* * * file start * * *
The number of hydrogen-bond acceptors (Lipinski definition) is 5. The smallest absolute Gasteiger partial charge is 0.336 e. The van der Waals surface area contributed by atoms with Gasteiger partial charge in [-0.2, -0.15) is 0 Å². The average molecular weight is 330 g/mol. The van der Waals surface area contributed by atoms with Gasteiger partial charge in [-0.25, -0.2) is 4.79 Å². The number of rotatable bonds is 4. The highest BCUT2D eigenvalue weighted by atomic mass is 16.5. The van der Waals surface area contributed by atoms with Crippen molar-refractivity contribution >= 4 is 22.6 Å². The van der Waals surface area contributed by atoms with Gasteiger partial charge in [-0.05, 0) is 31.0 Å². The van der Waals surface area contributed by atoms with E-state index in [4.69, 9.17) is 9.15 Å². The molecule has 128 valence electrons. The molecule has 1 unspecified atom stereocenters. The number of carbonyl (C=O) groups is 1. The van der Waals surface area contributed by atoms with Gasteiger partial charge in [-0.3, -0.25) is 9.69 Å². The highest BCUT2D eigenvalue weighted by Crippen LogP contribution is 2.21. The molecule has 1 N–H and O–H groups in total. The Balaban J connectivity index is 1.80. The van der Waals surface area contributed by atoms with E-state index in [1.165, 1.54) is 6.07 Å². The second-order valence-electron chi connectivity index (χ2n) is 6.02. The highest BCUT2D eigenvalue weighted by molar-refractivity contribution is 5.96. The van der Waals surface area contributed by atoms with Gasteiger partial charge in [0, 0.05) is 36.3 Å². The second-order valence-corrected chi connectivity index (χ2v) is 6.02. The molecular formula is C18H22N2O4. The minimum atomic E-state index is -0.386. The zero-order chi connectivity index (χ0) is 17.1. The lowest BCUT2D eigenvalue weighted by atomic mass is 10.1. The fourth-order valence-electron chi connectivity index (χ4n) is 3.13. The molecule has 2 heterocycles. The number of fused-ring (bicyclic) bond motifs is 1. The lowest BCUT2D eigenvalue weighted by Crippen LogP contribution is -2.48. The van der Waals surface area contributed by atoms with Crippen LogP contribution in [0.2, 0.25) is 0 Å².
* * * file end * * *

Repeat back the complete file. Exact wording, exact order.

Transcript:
The number of hydrogen-bond acceptors (Lipinski definition) is 5. The smallest absolute Gasteiger partial charge is 0.336 e. The van der Waals surface area contributed by atoms with Gasteiger partial charge in [-0.2, -0.15) is 0 Å². The average molecular weight is 330 g/mol. The van der Waals surface area contributed by atoms with Gasteiger partial charge in [-0.25, -0.2) is 4.79 Å². The number of rotatable bonds is 4. The highest BCUT2D eigenvalue weighted by atomic mass is 16.5. The van der Waals surface area contributed by atoms with Crippen molar-refractivity contribution >= 4 is 22.6 Å². The van der Waals surface area contributed by atoms with Gasteiger partial charge in [-0.05, 0) is 31.0 Å². The van der Waals surface area contributed by atoms with E-state index in [4.69, 9.17) is 9.15 Å². The molecule has 128 valence electrons. The molecule has 1 unspecified atom stereocenters. The number of carbonyl (C=O) groups is 1. The van der Waals surface area contributed by atoms with Gasteiger partial charge in [-0.3, -0.25) is 9.69 Å². The highest BCUT2D eigenvalue weighted by Crippen LogP contribution is 2.21. The molecule has 1 N–H and O–H groups in total. The Balaban J connectivity index is 1.80. The van der Waals surface area contributed by atoms with E-state index in [1.165, 1.54) is 6.07 Å². The second-order valence-electron chi connectivity index (χ2n) is 6.02. The highest BCUT2D eigenvalue weighted by molar-refractivity contribution is 5.96. The van der Waals surface area contributed by atoms with Gasteiger partial charge in [0, 0.05) is 36.3 Å². The second-order valence-corrected chi connectivity index (χ2v) is 6.02. The molecular formula is C18H22N2O4. The minimum atomic E-state index is -0.386. The zero-order chi connectivity index (χ0) is 17.1. The lowest BCUT2D eigenvalue weighted by atomic mass is 10.1. The fourth-order valence-electron chi connectivity index (χ4n) is 3.13. The molecule has 2 heterocycles. The number of fused-ring (bicyclic) bond motifs is 1. The lowest BCUT2D eigenvalue weighted by Crippen LogP contribution is -2.48. The van der Waals surface area contributed by atoms with Crippen LogP contribution in [0.2, 0.25) is 0 Å².